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Navigating the Mississippi River Campaign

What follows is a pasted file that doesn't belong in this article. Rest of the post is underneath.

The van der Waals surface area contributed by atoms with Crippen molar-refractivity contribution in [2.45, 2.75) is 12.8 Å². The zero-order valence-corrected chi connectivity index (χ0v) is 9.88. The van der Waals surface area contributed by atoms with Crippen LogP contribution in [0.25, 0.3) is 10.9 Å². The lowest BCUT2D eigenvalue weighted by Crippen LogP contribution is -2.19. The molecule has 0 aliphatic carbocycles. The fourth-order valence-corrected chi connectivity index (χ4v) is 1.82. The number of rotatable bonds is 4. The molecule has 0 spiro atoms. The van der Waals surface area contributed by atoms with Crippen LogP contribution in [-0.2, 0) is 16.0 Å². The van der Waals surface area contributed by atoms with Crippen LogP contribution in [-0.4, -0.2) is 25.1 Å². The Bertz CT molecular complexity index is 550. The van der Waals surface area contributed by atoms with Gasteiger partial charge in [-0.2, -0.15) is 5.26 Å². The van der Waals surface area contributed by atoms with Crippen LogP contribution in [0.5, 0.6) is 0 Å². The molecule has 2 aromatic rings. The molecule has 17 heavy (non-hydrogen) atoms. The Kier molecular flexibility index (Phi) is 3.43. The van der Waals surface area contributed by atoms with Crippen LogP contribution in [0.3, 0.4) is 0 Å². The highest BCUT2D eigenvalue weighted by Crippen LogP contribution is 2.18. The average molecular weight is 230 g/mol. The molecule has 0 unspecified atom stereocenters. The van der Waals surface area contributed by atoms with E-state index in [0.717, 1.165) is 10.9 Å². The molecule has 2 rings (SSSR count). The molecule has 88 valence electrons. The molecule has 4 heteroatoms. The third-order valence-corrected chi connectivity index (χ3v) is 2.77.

A recent documentary on the Civil War noted that the first two years of the war were a virtual stalemate. That was true only in regard to events in the Eastern Theater. As Benton Rain Patterson makes clear in The Mississippi River Campaign, 1861-1863, west of the Appalachians the war was characterized by a series of Federal successes and Confederate disasters. Nowhere was this more true than in the struggle for control of the Mississippi River. Patterson, an emeritus associate professor of journalism at the University of Florida who formerly worked at the New York Times and the Saturday Evening Post, documents the movement of what he calls "the receding gray line" of Confederate defenses in the Western Theater. In early 1862 that line began with a heavily-fortified position on the bluffs above the Mississippi River at Columbus, Kentucky, stretching eastward through Bowling Green and on to Mill Springs. It was bolstered by Fort Henry at the mouth of the Tennessee River and Fort Donelson at the mouth of the Cumberland. General Ulysses Grant correctly saw the significance of the latter two forts. The capture of Fort Henry would open up the Tennessee River all the way to Muscle Shoals, Alabama and render the Memphis and Charleston Railroad useless to the Rebels. Fort Donelson, Grant noted, was "the gate to Nashville--a place of great military and political importance--and to a rich country extending far east into Kentucky" (35). By the end of February, Grant, acting in conjunction with a Federal flotilla under the command of Flag Officer Andrew Foote, had captured both forts and forced the Confederates to establish a new defensive line farther south, anchored by Island No. 10 and New Madrid on the Mississippi, stretching eastward to Corinth, Mississippi. Then, in a three day period in the spring of 1862, that line was breached with the Confederate defeat at the battle of Shiloh on April 6-7, which rendered Corinth untenable; the next day the Federals captured Island No. 10. Before the month was out, another Federal fleet under the command of David Glasgow Farragut had steamed up the Mississippi from the Gulf of Mexico and compelled the surrender of New Orleans, the South's largest and most strategic city. In early June the Confederates abandoned Fort Pillow, and all eyes turned toward Memphis. Captain James E. Montgomery, commander of the Confederates’ River Defense Fleet, told jittery Memphis residents, "I have no intention of retreating any farther. . . . I have come here that you may see Lincoln's gunboats sent to the bottom by the fleet which you built and manned" (155). The following day, June 6, the eight remaining Confederate ironclads confronted the Federal fleet as Memphis residents watched from the bluffs. In the ensuing battle the Federals crushed the Rebel flotilla, destroying seven of the eight vessels and compelling the surrender of the city. In the southern part of the river, Farragut quickly seized Baton Rouge and Natchez, but he realized that Vicksburg would be a tougher nut to crack. This was a fact that apparently was lost on his superiors in Washington, who expected him to continue his ascent, meet the other Federal fleet coming downriver, and seize Vicksburg. Several of Farragut's ships had been battered in the run past the forts guarding New Orleans, and many were deep-draft ocean-going vessels that he feared would not be able to operate in the Mississippi above Natchez. Despite his misgivings he got underway as soon as possible, but his reservations were well-founded. It would take more than a year, thousands of Union casualties, and the greatest amphibious operation in the nation's history to that time in order to secure the surrender of Vicksburg on July 4, 1863. Port Hudson, the last remaining Confederate stronghold on the Mississippi, surrendered three days later. Patterson chronicles these events in twenty-six short, crisply-written chapters and also provides brief sketches of some of the major players involved in this drama. Andrew Hull Foote went to sea as a midshipman at age sixteen but had a life-changing spiritual experience five years later that caused him to question whether he should "remain in an occupation that could place him in war and cause him to kill his fellow man" (27). Henry Halleck "had ability as an administrator, but as a commander of troops, he proved to be overcautious and indecisive, better at evading responsibility than at commanding an army or understanding strategy" (36). One of P. G. T. Beauregard's worst faults was "his lack of careful attention to vital details" and another was "his predilection for judging the actions of his superiors and putting his criticisms into writing" (66). John Pope was "aggressive, impatient, boastful, and self-assured to the point of being obnoxious" (71). David Dixon Porter, the son of a former admiral, was "full of ideas, the sort of energetic person who habitually strives for recognition" (100). These insights add the all-important human element to the story. The book is not, however, without flaws. Chapter five begins with Grant studying his maps prior to moving on Forts Henry and Donelson. Sadly, it is an opportunity that the reader does not have. The entire volume contains not one map. In a campaign in which geography played such a large role, this is a serious failing. The book also would have benefitted from a stronger conclusion in which the author provided some summation and analysis of the facts that he has laid out, such as the chronic incompetence and bungling that plagued Confederate operations along the river (nowhere more evident than in the failure to adequately defend New Orleans), the futility of the Confederate reliance on fortified positions, and the overconfidence that the Rebels placed on the ability of their River Defense Fleet to successfully oppose the Federal flotillas. These misgiving notwithstanding, The Mississippi River Campaign is a lively, readable, and concise account of this important aspect of the war. Patterson avoids the overly-detailed and overly-technical prose that burdens too much writing on the Civil War. While the book breaks no new ground, it does provide a good synthesis that adds to the growing literature on the war in the West. It should appeal to both serious and casual students of the war. Thomas A. DeBlack is a professor of history at Arkansas Tech University. He is the author of With Fire and Sword: Arkansas, 1861-1874 and co-author of Arkansas: A Narrative History.